JUPITER — It might be closing time for restaurant tents for outdoor seating in Jupiter during the COVID-19 pandemic.
Local restaurateurs say the town told them last week to remove outdoor dining tents soon, now that Palm Beach County is in Phase 3 and restaurants can operate at 100 percent capacity. Jupiter says restaurants still can seek alternatives, but business owners say the town’s directive comes at a time when they’re reeling financially and many customers remain wary of indoor dining.
At Double Roads Tavern on U.S. 1, taking down the tent they set up could be a significant economic setback, owner Vincent Flora said.
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Flora’s revenue has already been cut in half during the pandemic, he said. Flora previously worked with the town to acquire a free permit for a tent in the parking lot outside Double Roads.
“The bottom line is that 50 percent of society and our customers are not comfortable eating inside right now,” Flora said. “A lot of them are still very afraid. The virus is obviously still there. It doesn’t go away and until we get a vaccine we’re not going to get our customer base to come back.”
Kate Moretto, Jupiter’s public information officer, said Thursday the town has lost its ability to relax outdoor seating regulations now that Palm Beach County is in Gov. Ron DeSantis’ Phase 3 of reopening. Previous orders allowing that flexibility have been rescinded, she said.
“Essentially, it is a return to normal code requirements over the next period of weeks as businesses return to operating at full capacity,” Moretto said in an email.
She offered a couple alternatives for businesses: Seek a site plan amendment or acquire a special event permit.
But Flora worried that the regulations attached to a new permit would be a logistical nightmare. It’s not worth the burden and the cost, Flora said. Double Roads has until Oct. 12 to take down its tent, he added.
Jupiter ought to do more to help small business owners, Flora said. Double Roads is trying to keep customers safe while fighting to stay financially viable, he said.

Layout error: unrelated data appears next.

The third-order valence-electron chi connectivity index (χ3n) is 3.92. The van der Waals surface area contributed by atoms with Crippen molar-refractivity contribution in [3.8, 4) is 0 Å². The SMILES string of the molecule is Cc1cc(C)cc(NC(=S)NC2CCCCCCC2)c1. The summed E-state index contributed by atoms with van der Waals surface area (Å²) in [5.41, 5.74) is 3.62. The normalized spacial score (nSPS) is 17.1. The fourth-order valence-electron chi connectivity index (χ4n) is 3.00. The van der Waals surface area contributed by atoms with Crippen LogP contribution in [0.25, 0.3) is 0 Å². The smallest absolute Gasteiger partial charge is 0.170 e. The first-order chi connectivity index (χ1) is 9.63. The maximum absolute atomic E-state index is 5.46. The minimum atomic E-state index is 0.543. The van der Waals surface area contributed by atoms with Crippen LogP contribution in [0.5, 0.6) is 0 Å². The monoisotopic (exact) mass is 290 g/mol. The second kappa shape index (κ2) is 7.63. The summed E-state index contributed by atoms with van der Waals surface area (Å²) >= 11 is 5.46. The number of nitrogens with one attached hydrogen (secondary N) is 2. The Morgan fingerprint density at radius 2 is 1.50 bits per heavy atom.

“It’s not just a whim. It’s our lives,” Flora said. “We’re fighting for our lives.”
A similar situation is afoot in Royal Palm Beach, where Royal Palm Brewing said this week on Facebook that it is working with the village to make its temporary outdoor seating permanent.
Expanded outdoor dining became something of a cultural touchstone during the coronavirus pandemic as local governments across the U.S. scrambled to prop up struggling businesses. New York City’s mayor recently announced the city would make permanent its Open Restaurants program, which allows restaurants to set up dining areas on sidewalks and in streets under various restrictions.
Calaveras Cantina has a similar setup in the street out front of the restaurant in Harbourside Place, owner Curtis Peery said. But Peery said he learned last week that the tents have be to off Dockside Circle by Monday.
The directive is frustrating, Peery said, because he normally enjoys a good relationship with town officials.
Harbourside is working with town officials to hopefully secure an extension through the end of the year, Peery said. The seating allowed for a fire lane and there haven’t been traffic problems, he added.
Like Flora, Peery said many customers remain uncomfortable with indoor dining. Forfeiting the expanded setup seems “a little premature,” he said.
“I think (the tent is) really important,” Peery said. “Yeah, we could go back to 100 percent now, which is great but we still need to rebound from the devastating hit that we took. This helps us to do it. We really need it.”
This article originally appeared on Palm Beach Post: Phase 3 ramifications: Jupiter restaurants told to tear down outdoor seating tents